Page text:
Only God is Perfect
Peril and Providence
Chapters 8 and 9 deal generally with the subject of the śaṭan and the rebellion in Eden, so they will be taken together for comments and bibliography. They help set up the subsequent chapters (10, 11) which are also grouped together and will offer specific detail on my views about the serpent figure in Genesis 3.
Bibliography in the book
Peggy Day, An Adversary in Heaven: śā·ṭǎn in the Hebrew Bible (Harvard Semitic Monographs 43; Atlanta: Scholars Press, 1988)
John H. Walton, “Satan,” Dictionary of the Old Testament: Wisdom, Poetry, and Writings (Downers Grove, Ill.: InterVarsity Press, 2008): 714-717
Additional Bibliography on the śaṭan (See also Chapters 10 and 11)
Paul Evans, “Divine intermediaries in 1 Chronicles 21 an overlooked aspect of the Chronicler’s theology,” Biblica 85:4 (2004): 545-558
L. Oppenheim, “The Eyes of the Lord,” Journal of the American Oriental Society 88 (1968):173–80
Marvin E. Tate, “Satan in the Old Testament,” Review & Expositor 89, no. 4 (1992): 461-474
With respect to the Chapters 8 and 9, there are two issues of substance that I imagine most readers might want more information.
First, there is my view that foreknowledge does not necessitate predestination. I think 1 Sam 23 is quite clear in that regard. From this I noted that the future is at least partially open.
The careful reader will discern how this differs from open theism. I do not reject the idea that God indeed knows all things real and possible. I therefore reject the idea that there are things God does not know, an idea one will encounter in some statements of open theism. I also reject the notion that God does not predestinate events. Many open theists resist predestination en toto. Again, the careful reader will know from what I have written that, with respect to things that do happen, my view is that they may or may not have been predestinated. That statement very obviously allows for God to predestinate events. Scripture makes it pretty clear that God does predestinate events.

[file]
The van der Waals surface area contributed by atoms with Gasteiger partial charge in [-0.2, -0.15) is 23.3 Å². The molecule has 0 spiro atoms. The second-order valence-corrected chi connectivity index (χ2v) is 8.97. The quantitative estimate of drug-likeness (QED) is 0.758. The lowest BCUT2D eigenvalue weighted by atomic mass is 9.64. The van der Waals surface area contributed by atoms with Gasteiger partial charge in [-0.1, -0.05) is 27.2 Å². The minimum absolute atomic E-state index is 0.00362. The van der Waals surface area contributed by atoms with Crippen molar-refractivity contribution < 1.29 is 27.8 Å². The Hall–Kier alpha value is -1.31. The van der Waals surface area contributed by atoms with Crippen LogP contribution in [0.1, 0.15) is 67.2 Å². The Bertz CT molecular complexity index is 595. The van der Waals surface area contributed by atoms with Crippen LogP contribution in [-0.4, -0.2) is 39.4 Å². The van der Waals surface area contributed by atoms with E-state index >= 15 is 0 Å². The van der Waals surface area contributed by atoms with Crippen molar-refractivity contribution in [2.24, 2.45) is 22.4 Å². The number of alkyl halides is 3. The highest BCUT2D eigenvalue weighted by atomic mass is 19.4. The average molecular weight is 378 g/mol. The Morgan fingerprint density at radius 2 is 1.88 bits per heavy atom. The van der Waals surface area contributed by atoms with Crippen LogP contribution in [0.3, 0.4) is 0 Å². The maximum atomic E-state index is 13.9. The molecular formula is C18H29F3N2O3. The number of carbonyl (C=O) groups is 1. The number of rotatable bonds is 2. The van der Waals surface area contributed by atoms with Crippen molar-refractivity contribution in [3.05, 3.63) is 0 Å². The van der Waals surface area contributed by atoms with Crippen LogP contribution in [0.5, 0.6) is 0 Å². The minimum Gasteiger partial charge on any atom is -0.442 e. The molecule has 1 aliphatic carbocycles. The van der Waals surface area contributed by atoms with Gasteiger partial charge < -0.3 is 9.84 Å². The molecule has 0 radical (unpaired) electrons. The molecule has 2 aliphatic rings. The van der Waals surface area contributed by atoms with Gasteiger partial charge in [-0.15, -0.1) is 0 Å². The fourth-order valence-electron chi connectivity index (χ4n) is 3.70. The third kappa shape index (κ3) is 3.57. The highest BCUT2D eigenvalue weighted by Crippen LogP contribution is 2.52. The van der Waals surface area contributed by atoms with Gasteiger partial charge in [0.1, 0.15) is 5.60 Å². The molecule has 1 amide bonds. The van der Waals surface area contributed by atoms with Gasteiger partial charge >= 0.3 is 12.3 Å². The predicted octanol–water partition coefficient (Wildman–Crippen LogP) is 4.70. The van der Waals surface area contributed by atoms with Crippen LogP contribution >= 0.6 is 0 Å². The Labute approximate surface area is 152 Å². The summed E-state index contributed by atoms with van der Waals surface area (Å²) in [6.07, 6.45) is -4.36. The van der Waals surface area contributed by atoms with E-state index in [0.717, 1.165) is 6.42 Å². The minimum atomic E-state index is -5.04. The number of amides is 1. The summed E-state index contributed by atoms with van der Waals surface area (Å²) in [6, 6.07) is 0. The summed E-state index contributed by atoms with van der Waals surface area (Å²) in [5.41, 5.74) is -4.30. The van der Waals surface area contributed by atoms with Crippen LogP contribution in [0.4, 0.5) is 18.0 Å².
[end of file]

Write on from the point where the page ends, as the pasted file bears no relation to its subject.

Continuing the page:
However, I don’t believe it is a necessary conclusion, though, that God predestinates all events that happen—because the fact that he foreknows does not require such predestination. Ina nutshell, then, my view is that while God foreknows all things that happen, that doesn’t require the conclusion that all things that happen were predestinated. Scripture in my view leaves that issue (pardon the pun) open.
Lastly, I should also note that I think election has been fundamentally misunderstood or mis-articulated. That issue naturally dovetails with the subject of predestination. I don’t get into election in Unseen World. That is a subject I’ll get into in a second book, presuming there is one. For now, readers can get a sketch of what I mean by this comment on election via my Naked Bible blog.
Second, there is the issue of the śaṭan. Readers know I use that phrasing because śaṭan in the Hebrew Bible is not a proper personal noun by rule of Hebrew grammar (the definite article in Hebrew is not used with proper personal nouns, and all the instances of śaṭan in Job 1-2 and Zech 3 have the article). The term means “adversary” or “challenger”. There is no contextual evidence in Job 1-2 or Zech 3 that the figure from Genesis 3 is in view, though the satan in those passages is a divine being (since the scenes take place in the divine council).
Readers will know that I don’t dispute the reality of a supernatural arch-enemy of God being present in Genesis 3. I’m simply saying that the word śaṭan is not used of that figure in the Old Testament. The term eventually gets applied to the supernatural enemy of Genesis 3 in Jewish literature of the Second Temple Period and of course in the New Testament. And the label fits.
This view is hardly new with me. For the grammatical phenomenon, I’ve made a video of a computer search for ha-śaṭan (more correctly: has-śaṭan) to show readers what’s going on in the Hebrew text. That video presentation lives in this post on my Naked Bible blog.
As I noted at the above post, even instances where śaṭan lacks the article don’t provide instances where the term is used of the devil (the arch enemy of Gen 3). The two instances of the term without the article applied to non-human figures point to the angel of the Lord. I have also blogged this point (see also the bibliography below on 1 Chron. 21.